|Marine Dimensions > Creature feature archive > Vampire Squid|
The Vampire Squid, Vampyroteuthis infernalis
Vampire Squid are deep sea animals which live in both temperate and tropical waters around the world. They can be found in depths ranging from 600m to 1200m in the Indian, Pacific and Atlantic oceans. They also possess features commonly seen in both octopuses and squids. Because of this, marine biologists consider them to be unique and have placed them in a group of their own (Order Vampromorphida).
Vampire Squids are also relatively small, reaching lengths of up to 28cm, and their eyes are very large compared to their body size. In fact they have the largest eye to body ratio in the animal kingdom!
The species’ scientific name, Vampyroteuthis infernalis, literally translates as Vampire squid from hell. However, despite their ‘hellish’ appearance they are actually very docile animals. Researchers in Monterey Bay Aquarium Research Institute recently discovered that they feed on marine snow and small organisms. Marine snow is found in the deep ocean and consists of floating debris, mucus and waste from dead organisms. The web like membrane around the squid’s eight arms is used to catch the snow and other small organisms.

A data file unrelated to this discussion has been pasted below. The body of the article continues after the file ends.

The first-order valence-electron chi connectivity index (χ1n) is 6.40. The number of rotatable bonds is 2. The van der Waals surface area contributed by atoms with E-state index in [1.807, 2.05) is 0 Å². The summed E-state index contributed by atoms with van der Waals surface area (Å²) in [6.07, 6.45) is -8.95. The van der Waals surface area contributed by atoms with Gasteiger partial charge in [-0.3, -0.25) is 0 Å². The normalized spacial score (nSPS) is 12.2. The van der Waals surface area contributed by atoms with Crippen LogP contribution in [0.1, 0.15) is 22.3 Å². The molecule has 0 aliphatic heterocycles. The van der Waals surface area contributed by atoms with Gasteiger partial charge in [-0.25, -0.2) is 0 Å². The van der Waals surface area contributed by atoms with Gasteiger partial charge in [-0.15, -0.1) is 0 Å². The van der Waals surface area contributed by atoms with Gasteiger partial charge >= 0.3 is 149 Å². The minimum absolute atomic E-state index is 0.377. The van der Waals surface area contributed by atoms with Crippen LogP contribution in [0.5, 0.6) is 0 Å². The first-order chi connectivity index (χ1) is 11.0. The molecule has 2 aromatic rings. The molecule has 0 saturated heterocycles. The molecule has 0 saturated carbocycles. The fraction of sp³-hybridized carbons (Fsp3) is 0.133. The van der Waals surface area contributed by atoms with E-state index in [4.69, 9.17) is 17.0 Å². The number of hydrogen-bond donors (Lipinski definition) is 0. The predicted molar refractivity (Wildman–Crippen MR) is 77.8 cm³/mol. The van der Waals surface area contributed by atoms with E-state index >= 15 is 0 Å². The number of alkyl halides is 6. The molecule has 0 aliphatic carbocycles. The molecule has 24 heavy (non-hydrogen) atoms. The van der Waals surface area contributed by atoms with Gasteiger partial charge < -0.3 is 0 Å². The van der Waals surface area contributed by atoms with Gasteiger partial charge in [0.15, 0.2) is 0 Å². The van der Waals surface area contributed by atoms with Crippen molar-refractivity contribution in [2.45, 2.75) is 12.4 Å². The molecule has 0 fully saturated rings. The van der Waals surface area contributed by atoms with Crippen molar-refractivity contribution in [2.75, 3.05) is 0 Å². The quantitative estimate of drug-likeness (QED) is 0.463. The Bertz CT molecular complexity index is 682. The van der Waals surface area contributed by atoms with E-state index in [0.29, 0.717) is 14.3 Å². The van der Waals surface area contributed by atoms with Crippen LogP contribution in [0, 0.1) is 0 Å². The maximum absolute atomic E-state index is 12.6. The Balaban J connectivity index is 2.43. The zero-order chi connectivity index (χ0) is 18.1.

When threatened, the Vampire Squid will spread out its arms, almost completely covering its head and body. This is referred to as the “pineapple posture” as the spikes on the squid’s arms resemble the tropical fruit. The tips of the Vampire Squid's arms and fins are also luminescent, containing light-producing organs which flash to confuse predators. They even defend themselves by shooting mucus which glows in the dark! When the lights are turned off the animals are camouflaged in the dark waters of the deep sea.
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